Tennessee House approves bill requiring display of 'In God We Trust' motto in public schools

Wikimedia Commons/Architect of the CapitolA plaque with the motto "In God We Trust" is featured in this image.

The Tennessee House of Representatives has approved a bill that would require public schools to prominently display the national "In God We Trust" motto in public schools.

The bill, known as the National Motto in the Classroom Act, was approved by the state House on March 19 by a 81-8 margin and was sent to the desk of Gov. Bill Haslam on Thursday.

Under the legislation, every public school in Tennessee beginning with the 2018-19 academic year will be required to place the national motto in an "entry way, cafeteria, or common area where students are likely to see the ... display." The bill suggests that the motto should be posted either on a "mounted plaque or student artwork."

"Our national motto is on our money. It's on our license plates. It's part of our national anthem," said the bill's sponsor, Republican Rep. Susan Lynn, as reported by The Tennessean. "Our national motto and founding documents are the cornerstone of freedom and we should teach our children about these things," she added.

"In God We Trust" was only declared as the national motto in 1956, but the phrase initially appeared on the two-cent coin in 1864, according to the U.S. Department of the Treasury. The placement of the motto on the coins was mostly attributed to the increased religious sentiment during the Civil War.

A number of bills requiring the display of the motto or other similar phrases in public buildings have been considered in state legislatures across the country in the past few years.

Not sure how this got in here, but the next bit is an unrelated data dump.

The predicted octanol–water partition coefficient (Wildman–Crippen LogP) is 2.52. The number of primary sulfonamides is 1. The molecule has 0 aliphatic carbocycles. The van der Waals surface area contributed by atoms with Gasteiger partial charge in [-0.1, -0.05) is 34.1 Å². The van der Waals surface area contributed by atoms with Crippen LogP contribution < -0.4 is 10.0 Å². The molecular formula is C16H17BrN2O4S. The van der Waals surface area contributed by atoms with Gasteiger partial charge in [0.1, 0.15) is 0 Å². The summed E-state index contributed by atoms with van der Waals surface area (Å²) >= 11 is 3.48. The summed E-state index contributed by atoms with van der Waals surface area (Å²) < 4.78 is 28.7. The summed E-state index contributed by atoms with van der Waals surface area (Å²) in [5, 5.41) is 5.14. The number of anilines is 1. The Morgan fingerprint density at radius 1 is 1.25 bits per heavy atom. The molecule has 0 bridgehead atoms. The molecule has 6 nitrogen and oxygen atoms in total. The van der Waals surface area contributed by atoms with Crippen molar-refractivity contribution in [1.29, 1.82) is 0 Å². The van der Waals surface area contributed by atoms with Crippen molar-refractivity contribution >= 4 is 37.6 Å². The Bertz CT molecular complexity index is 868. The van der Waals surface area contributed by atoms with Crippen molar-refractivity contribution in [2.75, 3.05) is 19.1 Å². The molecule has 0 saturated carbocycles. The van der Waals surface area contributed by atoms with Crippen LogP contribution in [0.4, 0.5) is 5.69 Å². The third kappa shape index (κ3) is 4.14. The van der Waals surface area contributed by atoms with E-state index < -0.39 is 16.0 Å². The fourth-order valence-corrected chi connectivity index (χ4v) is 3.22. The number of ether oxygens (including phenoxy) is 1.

In February, a bill that would allow teachers to post the words "God enriches" in classrooms in Arizona was approved by the Senate.

The measure was introduced by Republican Sen. Gail Griffin, who contended that allowing schools to post an English version of the state motto, "Ditat Deus," would be a "good history lesson for students to learn where this came from."

Last year, the state of Arkansas passed and enacted a new law that requires public school classrooms and libraries to put up "In God We Trust" posters.

In the wake of the Parkland school shooting last month, the Florida House approved a measure that would require all public schools to display the motto "In God We Trust."

Measures that require the placement of the motto have drawn the ire of some secularist groups who call for a strict adherence to separation of church and state.

After the passing of the Arkansas bill, the Wisconsin-based Freedom From Religion Foundation contended that the purpose of the legislation was to "use the machinery of the state to promote Christianity."

 

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